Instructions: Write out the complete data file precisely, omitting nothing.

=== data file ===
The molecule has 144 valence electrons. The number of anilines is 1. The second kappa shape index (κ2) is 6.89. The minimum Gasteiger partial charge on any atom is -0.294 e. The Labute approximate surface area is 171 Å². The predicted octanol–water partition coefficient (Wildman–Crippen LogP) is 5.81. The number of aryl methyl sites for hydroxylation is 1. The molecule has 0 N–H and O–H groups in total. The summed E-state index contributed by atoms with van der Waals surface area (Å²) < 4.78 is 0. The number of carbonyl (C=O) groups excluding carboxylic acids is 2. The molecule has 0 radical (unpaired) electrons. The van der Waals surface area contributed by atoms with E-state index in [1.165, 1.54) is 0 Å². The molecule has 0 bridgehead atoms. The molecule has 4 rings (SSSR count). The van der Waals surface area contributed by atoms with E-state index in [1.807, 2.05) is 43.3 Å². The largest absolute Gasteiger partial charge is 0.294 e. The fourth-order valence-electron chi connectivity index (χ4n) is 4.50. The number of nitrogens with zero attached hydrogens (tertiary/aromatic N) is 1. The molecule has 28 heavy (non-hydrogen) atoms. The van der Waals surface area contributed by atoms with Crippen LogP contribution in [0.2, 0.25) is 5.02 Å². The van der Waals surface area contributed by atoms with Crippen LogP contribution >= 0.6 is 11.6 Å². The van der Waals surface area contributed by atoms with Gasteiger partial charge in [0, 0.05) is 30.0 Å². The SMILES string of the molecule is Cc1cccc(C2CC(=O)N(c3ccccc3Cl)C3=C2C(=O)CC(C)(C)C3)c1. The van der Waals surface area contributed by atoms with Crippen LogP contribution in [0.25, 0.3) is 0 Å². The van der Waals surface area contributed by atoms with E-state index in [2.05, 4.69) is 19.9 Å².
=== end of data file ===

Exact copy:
The molecule has 144 valence electrons. The number of anilines is 1. The second kappa shape index (κ2) is 6.89. The minimum Gasteiger partial charge on any atom is -0.294 e. The Labute approximate surface area is 171 Å². The predicted octanol–water partition coefficient (Wildman–Crippen LogP) is 5.81. The number of aryl methyl sites for hydroxylation is 1. The molecule has 0 N–H and O–H groups in total. The summed E-state index contributed by atoms with van der Waals surface area (Å²) < 4.78 is 0. The number of carbonyl (C=O) groups excluding carboxylic acids is 2. The molecule has 0 radical (unpaired) electrons. The van der Waals surface area contributed by atoms with E-state index in [1.165, 1.54) is 0 Å². The molecule has 0 bridgehead atoms. The molecule has 4 rings (SSSR count). The van der Waals surface area contributed by atoms with E-state index in [1.807, 2.05) is 43.3 Å². The largest absolute Gasteiger partial charge is 0.294 e. The fourth-order valence-electron chi connectivity index (χ4n) is 4.50. The number of nitrogens with zero attached hydrogens (tertiary/aromatic N) is 1. The molecule has 28 heavy (non-hydrogen) atoms. The van der Waals surface area contributed by atoms with Crippen LogP contribution in [0.2, 0.25) is 5.02 Å². The van der Waals surface area contributed by atoms with Crippen LogP contribution >= 0.6 is 11.6 Å². The van der Waals surface area contributed by atoms with Gasteiger partial charge in [0, 0.05) is 30.0 Å². The SMILES string of the molecule is Cc1cccc(C2CC(=O)N(c3ccccc3Cl)C3=C2C(=O)CC(C)(C)C3)c1. The van der Waals surface area contributed by atoms with Crippen LogP contribution in [0.25, 0.3) is 0 Å². The van der Waals surface area contributed by atoms with E-state index in [2.05, 4.69) is 19.9 Å².